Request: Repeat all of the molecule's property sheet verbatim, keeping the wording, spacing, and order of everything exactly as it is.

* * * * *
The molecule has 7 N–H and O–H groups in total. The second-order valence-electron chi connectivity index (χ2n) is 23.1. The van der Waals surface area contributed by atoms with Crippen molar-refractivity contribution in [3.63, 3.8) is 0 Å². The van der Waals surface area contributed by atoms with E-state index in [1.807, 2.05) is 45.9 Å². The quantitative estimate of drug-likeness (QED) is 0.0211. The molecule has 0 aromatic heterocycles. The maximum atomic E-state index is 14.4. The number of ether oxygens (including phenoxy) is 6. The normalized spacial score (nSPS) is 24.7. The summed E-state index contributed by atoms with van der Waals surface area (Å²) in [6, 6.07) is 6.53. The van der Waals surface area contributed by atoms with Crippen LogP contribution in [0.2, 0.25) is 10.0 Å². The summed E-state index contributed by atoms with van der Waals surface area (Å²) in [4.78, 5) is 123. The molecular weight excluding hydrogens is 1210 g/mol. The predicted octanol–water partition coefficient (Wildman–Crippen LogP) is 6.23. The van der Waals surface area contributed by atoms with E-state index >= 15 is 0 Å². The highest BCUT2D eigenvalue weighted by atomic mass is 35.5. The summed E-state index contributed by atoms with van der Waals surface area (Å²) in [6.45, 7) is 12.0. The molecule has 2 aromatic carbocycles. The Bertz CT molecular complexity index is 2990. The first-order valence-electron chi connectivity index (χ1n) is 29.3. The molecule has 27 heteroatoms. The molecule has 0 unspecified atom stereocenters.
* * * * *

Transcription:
The molecule has 7 N–H and O–H groups in total. The second-order valence-electron chi connectivity index (χ2n) is 23.1. The van der Waals surface area contributed by atoms with Crippen molar-refractivity contribution in [3.63, 3.8) is 0 Å². The van der Waals surface area contributed by atoms with E-state index in [1.807, 2.05) is 45.9 Å². The quantitative estimate of drug-likeness (QED) is 0.0211. The molecule has 0 aromatic heterocycles. The maximum atomic E-state index is 14.4. The number of ether oxygens (including phenoxy) is 6. The normalized spacial score (nSPS) is 24.7. The summed E-state index contributed by atoms with van der Waals surface area (Å²) in [6, 6.07) is 6.53. The van der Waals surface area contributed by atoms with Crippen LogP contribution in [0.2, 0.25) is 10.0 Å². The summed E-state index contributed by atoms with van der Waals surface area (Å²) in [4.78, 5) is 123. The molecular weight excluding hydrogens is 1210 g/mol. The predicted octanol–water partition coefficient (Wildman–Crippen LogP) is 6.23. The van der Waals surface area contributed by atoms with E-state index >= 15 is 0 Å². The highest BCUT2D eigenvalue weighted by atomic mass is 35.5. The summed E-state index contributed by atoms with van der Waals surface area (Å²) in [6.45, 7) is 12.0. The molecule has 2 aromatic carbocycles. The Bertz CT molecular complexity index is 2990. The first-order valence-electron chi connectivity index (χ1n) is 29.3. The molecule has 27 heteroatoms. The molecule has 0 unspecified atom stereocenters.